Vancouver’s Pivot Legal Society is launching a how-to manual for people who want to welcome potentially controversial projects, including homeless shelters, to their neighbourhoods.
The manual – dubbed a “Yes in my backyard!” or Yimby tool kit – will include tips and strategies that have been used in other cities to support projects, including social housing and addiction services, and is to be introduced at a yard party in East Vancouver on Sunday.
The project was in part a response to Nimby – not in my backyard – attitudes that resulting in homeless emergency action team shelters being closed in 2009, the Vancouver-based advocacy group said Friday in a statement.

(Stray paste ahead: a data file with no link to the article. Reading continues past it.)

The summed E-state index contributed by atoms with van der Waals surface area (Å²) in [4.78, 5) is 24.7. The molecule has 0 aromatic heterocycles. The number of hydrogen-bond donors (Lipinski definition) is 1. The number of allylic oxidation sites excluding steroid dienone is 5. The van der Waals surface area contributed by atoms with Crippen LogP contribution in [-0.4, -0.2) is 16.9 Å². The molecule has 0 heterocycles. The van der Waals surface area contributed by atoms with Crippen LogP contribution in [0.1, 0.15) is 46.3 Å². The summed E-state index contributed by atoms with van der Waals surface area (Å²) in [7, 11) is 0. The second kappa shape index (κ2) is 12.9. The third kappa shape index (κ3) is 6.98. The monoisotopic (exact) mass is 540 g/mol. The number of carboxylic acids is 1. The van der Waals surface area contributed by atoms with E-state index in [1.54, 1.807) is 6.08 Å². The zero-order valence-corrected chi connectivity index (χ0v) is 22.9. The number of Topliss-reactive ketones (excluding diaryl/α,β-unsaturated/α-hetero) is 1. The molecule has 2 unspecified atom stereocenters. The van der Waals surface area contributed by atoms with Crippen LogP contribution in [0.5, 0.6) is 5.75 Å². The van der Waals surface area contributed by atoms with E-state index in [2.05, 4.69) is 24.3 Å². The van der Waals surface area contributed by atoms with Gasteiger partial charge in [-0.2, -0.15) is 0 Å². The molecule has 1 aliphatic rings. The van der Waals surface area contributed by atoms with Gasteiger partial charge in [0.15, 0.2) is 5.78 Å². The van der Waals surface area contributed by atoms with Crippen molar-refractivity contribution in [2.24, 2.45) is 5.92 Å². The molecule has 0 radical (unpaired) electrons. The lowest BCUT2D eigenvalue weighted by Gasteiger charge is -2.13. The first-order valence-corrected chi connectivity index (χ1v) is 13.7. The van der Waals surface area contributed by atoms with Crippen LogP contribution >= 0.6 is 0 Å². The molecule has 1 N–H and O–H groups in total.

In 2009, residents in the False Creek North neighbourhood complained of crime, vandalism and public disorder after the city opened two temporary homeless shelters in their neighbourhood.
Residents complained the shelters – low-barrier facilities designed to give people a place to sleep out of the cold – were opened in the neighbourhood with no consultation and placed next to a daycare centre and a seniors’ residence.
After a public outcry, the shelters closed as spaces were found in other facilities.
Since the HEAT shelters opened in December of 2008, homeless advocates have lobbied for the facilities – meant as stop-gap measures – to stay open, saying the amount of social housing being built by the city and the province is not keeping up to shelter needs.Report Typo/Error